There could be a number of risks involved with abrasive blasting at any particular time. Since silica sand has been a regularly used abrasive, though not the only one, abrasive blasting is most commonly referred to as sandblasting. When cleaning metal items like steel structures or adding texture to poured concrete, sand-sized particles are accelerated with pressurized air to create a stream of high-velocity particles.

From the abrasive, any part of the substrate being abraded, or the substrate itself, this procedure often generates a lot of dust. Abrasive blasting dust poses a very serious health danger to the operator if the operation is not totally isolated from them.

The lungs are at risk from inhalable dust from abrasive materials like silica sand. When lead-based paint is removed from steel bridge infrastructure by abrasive blasting, lead particles may be created that could harm the nervous system. Abrasive blasting may present safety problems in addition to possible health risks.


There are many terms used to describe abrasive blasting. The following may be used to describe the kind of blasting media utilized:

  • Shot blasting
  • Bead blasting
  • Wheel blasting
  • Soda blasting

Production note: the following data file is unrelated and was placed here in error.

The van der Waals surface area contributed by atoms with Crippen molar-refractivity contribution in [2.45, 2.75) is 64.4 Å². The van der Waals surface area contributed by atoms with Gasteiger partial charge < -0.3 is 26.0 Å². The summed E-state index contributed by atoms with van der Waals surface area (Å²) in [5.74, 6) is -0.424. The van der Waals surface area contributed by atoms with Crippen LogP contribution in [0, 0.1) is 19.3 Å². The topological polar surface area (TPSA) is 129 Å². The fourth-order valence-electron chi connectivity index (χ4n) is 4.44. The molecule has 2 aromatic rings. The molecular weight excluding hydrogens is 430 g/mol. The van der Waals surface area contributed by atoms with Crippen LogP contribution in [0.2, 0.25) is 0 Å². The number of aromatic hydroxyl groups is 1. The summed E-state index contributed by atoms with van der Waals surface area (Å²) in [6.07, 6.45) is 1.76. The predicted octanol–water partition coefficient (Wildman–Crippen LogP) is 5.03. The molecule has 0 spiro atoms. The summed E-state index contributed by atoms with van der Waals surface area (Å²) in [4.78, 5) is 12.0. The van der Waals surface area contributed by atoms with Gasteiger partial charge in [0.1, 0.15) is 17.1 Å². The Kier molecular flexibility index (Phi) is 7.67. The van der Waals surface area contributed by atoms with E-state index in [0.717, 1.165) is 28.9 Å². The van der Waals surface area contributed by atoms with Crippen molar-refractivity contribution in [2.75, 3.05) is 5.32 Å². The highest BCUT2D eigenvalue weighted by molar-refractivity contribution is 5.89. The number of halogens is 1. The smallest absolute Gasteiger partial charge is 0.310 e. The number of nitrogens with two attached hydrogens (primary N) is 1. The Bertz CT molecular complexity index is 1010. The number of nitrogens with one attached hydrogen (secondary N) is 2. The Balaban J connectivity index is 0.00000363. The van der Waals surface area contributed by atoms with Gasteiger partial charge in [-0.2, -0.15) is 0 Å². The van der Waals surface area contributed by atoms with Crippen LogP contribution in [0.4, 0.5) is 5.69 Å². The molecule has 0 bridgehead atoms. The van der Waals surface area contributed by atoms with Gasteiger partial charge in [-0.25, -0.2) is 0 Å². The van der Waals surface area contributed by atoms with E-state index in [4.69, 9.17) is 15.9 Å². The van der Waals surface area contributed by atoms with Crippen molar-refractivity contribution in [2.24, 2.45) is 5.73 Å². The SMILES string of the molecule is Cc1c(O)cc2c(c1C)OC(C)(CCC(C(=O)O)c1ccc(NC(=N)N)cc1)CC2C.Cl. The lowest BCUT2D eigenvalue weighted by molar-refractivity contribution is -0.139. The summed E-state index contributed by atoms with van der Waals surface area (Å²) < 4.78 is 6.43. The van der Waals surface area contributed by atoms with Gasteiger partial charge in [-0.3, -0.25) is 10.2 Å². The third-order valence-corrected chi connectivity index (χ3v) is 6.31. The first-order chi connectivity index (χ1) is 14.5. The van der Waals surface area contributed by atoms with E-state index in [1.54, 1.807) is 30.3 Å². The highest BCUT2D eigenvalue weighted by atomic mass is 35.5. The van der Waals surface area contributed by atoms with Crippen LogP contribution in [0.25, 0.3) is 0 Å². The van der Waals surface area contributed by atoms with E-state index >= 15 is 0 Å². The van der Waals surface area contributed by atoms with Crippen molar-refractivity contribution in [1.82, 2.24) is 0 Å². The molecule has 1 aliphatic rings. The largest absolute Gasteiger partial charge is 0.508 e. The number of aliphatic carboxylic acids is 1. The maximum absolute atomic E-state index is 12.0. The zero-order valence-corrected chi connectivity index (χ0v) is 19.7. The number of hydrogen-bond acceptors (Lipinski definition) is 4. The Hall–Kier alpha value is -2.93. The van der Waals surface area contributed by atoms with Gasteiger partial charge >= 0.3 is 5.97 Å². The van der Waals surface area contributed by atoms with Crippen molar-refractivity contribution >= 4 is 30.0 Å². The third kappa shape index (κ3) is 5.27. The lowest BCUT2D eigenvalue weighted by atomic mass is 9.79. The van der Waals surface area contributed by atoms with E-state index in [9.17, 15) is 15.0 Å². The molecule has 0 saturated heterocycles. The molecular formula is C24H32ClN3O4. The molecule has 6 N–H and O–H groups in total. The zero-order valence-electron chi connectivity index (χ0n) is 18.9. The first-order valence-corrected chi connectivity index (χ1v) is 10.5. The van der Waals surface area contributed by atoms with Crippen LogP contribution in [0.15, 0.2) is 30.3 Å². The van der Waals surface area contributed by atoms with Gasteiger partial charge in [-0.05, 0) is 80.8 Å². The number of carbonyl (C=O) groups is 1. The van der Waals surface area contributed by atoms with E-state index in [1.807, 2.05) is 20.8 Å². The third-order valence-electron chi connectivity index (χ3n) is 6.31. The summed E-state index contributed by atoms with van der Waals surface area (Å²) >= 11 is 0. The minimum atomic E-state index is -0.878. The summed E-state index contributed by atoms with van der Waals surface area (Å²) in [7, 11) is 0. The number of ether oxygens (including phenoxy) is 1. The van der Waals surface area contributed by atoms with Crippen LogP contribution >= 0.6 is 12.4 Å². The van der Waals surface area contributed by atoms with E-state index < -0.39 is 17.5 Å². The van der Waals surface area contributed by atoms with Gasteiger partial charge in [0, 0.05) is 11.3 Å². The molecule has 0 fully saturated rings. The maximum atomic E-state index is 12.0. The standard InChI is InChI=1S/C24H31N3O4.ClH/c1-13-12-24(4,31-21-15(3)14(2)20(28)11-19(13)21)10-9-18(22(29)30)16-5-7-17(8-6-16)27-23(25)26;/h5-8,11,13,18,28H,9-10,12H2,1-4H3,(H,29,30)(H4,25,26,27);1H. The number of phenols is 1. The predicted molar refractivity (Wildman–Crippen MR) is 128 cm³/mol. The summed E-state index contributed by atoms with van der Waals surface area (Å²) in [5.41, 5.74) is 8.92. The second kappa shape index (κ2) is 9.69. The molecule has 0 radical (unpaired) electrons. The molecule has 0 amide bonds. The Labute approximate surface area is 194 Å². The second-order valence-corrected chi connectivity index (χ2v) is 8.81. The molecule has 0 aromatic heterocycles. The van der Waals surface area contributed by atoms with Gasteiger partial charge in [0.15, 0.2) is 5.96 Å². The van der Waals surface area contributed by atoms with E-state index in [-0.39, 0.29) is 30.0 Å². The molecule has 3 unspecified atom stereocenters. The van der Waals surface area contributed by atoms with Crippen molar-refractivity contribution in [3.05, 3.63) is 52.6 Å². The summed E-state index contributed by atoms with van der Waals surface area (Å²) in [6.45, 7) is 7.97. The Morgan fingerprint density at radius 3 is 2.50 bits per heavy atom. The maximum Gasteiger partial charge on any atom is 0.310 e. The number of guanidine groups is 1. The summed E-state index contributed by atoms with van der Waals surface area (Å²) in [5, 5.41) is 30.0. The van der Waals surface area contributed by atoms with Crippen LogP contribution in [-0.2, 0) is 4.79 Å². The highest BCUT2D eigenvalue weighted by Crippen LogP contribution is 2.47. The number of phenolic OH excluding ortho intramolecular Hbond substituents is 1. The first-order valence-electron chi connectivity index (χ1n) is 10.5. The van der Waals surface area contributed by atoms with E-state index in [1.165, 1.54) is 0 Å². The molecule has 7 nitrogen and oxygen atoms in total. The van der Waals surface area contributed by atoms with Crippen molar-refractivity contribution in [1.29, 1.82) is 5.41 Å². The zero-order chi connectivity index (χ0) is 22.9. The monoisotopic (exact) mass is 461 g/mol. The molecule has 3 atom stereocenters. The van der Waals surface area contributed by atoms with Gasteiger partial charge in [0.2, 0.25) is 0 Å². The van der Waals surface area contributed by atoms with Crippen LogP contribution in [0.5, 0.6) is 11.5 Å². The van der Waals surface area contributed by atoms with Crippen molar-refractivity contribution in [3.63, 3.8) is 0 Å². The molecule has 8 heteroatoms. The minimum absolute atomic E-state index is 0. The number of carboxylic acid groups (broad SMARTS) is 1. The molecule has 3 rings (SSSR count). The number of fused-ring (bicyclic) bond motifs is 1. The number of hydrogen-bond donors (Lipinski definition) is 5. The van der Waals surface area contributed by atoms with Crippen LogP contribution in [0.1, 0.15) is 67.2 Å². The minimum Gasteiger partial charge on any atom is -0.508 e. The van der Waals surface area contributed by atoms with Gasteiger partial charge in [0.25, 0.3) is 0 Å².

• Wet blasting
  • Micro-blasting or pencil blasting
  • Dry-ice blasting

How Does Abrasive Blasting Work?

A basic abrasive blast system has three components:

  • blasting nozzle
  • a propelling system or mechanism
  • blasting pot or abrasive container

The media at the blasted surface is typically propelled by pressurized air or a wheel with centrifugal force. The media can be reused and recycled in a shot blaster, blast cabinet, or blast room until they are exhausted. The used media in outdoor blasting can be thrown away or repurposed.

Common Risks in Abrasive Blasting

Although this method is incredibly efficient for removing paint and other materials, it can also be quite dangerous, so any business that utilizes it must take abrasive blasting safety seriously.

Here are some risks related to this process:

  • pollution in the air
  • dust clouds
  • injury to the operator and other people around the area
  • structural weakness

The risks mentioned above are associated with blasting in an open area, which is just one method of doing this. It is also possible to blast inside an enclosed space when trying to remove paint or other materials from smaller items.

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